I am eagerly awaiting the 246th Royal Academy’s Summer Exhibition on 9 June where the tradition of showcasing work by emerging and established artists in all media continues and most importantly are up for sale. I still have my very first little Red Book from the 1996 Summer Exhibition obtained during my rite de passage in contemporary art. Looking back at what had caught my untrained eye, it was no less that a Kyffin Williams entitled “Storm, Porth Cwyfan” (I can still recall this large oil on canvass with hues of foreboding grey and a tumultuous sky) and a 1995 untitled etching by Terry Frost from an edition of 80 on sale at £590. This was the same year in which Anish Kapoor was still exhibiting in north London galleries and his pieces still modestly priced. I had begged my father to invest in the Anish Kapoors but he opted for the FTSE 100. Nearly 20 years on, we have a giggle over this as had my father heeded my advice, his return would have exceeded all expectation; it also gives me a rare opportunity to look very smug in front of the former research assistant to Sir Karl Popper and who had ironically studied under Sir Ernst Hans Joseph Gombrich of “Art and Illusion” fame. Did the science of economics triumph over art in the decision making process?

For the society “It” people, the Summer Exhibition Preview Party on 4 June is a must in the social calendar. This is an opportunity to hob nob with the crème of intellectual Britain and is quintessentially a most English affair. Past attendees include Salman Rushdie, Jude Parfitt, Jerry Hall, The Kemps, John Hurt and Tracey Emin. Tickets start at £245 and can be obtained from the Events Office at the RA.

This leads me to an interesting new assignment. I have been approached by a Sovereign State to consider the merits of bringing legal action against private galleries in Europe for what are believed to be looted artwork and asset recovery.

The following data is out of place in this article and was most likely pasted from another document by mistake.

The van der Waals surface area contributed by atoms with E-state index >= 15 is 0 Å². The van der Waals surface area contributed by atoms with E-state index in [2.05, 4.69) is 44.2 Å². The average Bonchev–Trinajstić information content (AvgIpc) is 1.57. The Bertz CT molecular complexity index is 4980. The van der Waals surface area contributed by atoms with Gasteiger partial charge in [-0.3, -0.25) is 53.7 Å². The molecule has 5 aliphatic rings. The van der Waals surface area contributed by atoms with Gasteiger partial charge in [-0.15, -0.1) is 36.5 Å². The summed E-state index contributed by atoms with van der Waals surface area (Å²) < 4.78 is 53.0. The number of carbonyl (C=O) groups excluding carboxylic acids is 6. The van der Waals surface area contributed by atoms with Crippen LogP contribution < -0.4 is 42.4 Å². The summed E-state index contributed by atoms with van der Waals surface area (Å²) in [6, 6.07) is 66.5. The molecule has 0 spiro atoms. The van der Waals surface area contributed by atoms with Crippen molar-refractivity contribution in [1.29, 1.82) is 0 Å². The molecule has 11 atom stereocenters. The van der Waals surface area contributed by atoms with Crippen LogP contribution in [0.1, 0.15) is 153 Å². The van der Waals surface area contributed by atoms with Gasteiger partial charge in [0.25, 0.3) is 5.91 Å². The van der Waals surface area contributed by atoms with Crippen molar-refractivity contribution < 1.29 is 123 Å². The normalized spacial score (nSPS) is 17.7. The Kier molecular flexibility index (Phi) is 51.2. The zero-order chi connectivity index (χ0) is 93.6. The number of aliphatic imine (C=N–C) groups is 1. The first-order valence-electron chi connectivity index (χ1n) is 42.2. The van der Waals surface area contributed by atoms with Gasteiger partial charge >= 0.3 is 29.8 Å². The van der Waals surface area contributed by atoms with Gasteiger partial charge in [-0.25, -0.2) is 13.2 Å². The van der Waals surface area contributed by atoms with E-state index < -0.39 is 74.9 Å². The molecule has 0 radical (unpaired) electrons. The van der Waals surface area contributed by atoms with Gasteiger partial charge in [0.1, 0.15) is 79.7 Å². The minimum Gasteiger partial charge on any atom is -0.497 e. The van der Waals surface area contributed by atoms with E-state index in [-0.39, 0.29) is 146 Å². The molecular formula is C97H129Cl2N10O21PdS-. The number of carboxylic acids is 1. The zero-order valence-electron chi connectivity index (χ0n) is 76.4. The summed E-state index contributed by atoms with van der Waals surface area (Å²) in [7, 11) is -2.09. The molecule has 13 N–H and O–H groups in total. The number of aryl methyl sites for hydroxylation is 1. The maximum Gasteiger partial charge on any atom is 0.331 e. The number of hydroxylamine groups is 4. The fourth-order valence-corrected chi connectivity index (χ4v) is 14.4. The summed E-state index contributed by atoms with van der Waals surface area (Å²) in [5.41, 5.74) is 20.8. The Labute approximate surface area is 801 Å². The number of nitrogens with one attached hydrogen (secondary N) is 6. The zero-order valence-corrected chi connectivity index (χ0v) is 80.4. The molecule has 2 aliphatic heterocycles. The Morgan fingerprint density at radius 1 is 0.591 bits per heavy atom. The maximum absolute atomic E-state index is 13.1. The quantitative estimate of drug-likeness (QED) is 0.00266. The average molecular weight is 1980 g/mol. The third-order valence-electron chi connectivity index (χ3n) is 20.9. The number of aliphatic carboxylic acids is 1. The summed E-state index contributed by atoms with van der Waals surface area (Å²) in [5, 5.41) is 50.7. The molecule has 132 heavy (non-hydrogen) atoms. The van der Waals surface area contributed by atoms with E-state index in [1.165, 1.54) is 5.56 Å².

The 1970 UNESCO Convention on the Means of Prohibiting and Preventing the Illicit Import, Export and Transfer of Ownership of Cultural Property is an umbrella agreement signed by 120 countries. Under its terms, antiquities for sale must have a legal and documented collecting history that dates back to 1970 or earlier. Items found to have been looted can be repatriated to their countries of origin if their illegal recent travel can be proved without doubt. Over the last few years, over 100 works of art have been repatriated from collections worldwide including those from famous museums including the Metropolitan Museum of Art in New York.

At My Personal Lawyer, we are able to put together a panel of art experts, historians and archeologists from around the world to challenge ownership and provenance of pieces of art. We also have the expertise to instruct forensic investigators to trace lost/stolen artwork. We are also happy to work alongside client insurance companies, Interpol and the Art and Antiques Squad of New Scotland Yard. We can commence swift legal action in the High Court to protect assets leaving the jurisdiction pending provenance claims.

Depending on the nature of the asset recovery, we can also advise on instructing PR and media Consultants.

As part of our complimentary concierge services, we can arrange advice in collecting art, risk assessment, provenance claims, raising equity though works of art and all aspects of art security and insurance.

If you think we can assist you or would like to arrange a consultation in complete confidence, please contact Seema Parikh or the team at My Personal Lawyer. We are happy to see clients at short notice off-site or at our offices in Mayfair.

Polite notice: My Personal Lawyer is not endorsing any products contained in this blog and the opinions contained are those of the author.